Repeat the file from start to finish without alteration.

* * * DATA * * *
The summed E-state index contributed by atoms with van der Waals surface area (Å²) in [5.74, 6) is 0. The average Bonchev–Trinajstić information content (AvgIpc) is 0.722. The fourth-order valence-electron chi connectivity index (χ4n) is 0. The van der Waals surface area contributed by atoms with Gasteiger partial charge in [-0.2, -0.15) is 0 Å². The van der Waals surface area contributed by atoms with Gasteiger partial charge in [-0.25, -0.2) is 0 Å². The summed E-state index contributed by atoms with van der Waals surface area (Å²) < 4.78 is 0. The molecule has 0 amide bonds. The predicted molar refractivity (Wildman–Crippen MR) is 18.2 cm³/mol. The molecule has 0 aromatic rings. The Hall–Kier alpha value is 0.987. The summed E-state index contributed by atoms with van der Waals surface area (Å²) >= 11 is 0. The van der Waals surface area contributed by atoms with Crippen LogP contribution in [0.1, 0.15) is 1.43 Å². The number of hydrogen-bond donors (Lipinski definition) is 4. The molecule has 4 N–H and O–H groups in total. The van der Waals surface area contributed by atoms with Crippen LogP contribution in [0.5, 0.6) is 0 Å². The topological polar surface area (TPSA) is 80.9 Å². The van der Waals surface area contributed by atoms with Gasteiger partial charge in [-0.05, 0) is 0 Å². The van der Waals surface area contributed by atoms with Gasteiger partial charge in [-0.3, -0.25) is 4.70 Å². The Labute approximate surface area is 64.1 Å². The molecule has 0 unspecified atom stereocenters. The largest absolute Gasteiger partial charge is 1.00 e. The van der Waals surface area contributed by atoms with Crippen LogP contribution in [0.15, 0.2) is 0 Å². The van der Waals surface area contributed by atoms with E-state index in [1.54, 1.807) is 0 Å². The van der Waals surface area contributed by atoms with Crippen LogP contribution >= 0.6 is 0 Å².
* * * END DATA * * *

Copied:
The summed E-state index contributed by atoms with van der Waals surface area (Å²) in [5.74, 6) is 0. The average Bonchev–Trinajstić information content (AvgIpc) is 0.722. The fourth-order valence-electron chi connectivity index (χ4n) is 0. The van der Waals surface area contributed by atoms with Gasteiger partial charge in [-0.2, -0.15) is 0 Å². The van der Waals surface area contributed by atoms with Gasteiger partial charge in [-0.25, -0.2) is 0 Å². The summed E-state index contributed by atoms with van der Waals surface area (Å²) < 4.78 is 0. The molecule has 0 amide bonds. The predicted molar refractivity (Wildman–Crippen MR) is 18.2 cm³/mol. The molecule has 0 aromatic rings. The Hall–Kier alpha value is 0.987. The summed E-state index contributed by atoms with van der Waals surface area (Å²) >= 11 is 0. The van der Waals surface area contributed by atoms with Crippen LogP contribution in [0.1, 0.15) is 1.43 Å². The number of hydrogen-bond donors (Lipinski definition) is 4. The molecule has 4 N–H and O–H groups in total. The van der Waals surface area contributed by atoms with Crippen LogP contribution in [0.5, 0.6) is 0 Å². The topological polar surface area (TPSA) is 80.9 Å². The van der Waals surface area contributed by atoms with Gasteiger partial charge in [-0.05, 0) is 0 Å². The van der Waals surface area contributed by atoms with Gasteiger partial charge in [-0.3, -0.25) is 4.70 Å². The Labute approximate surface area is 64.1 Å². The molecule has 0 unspecified atom stereocenters. The largest absolute Gasteiger partial charge is 1.00 e. The van der Waals surface area contributed by atoms with Crippen LogP contribution in [0.15, 0.2) is 0 Å². The van der Waals surface area contributed by atoms with E-state index in [1.54, 1.807) is 0 Å². The van der Waals surface area contributed by atoms with Crippen LogP contribution >= 0.6 is 0 Å².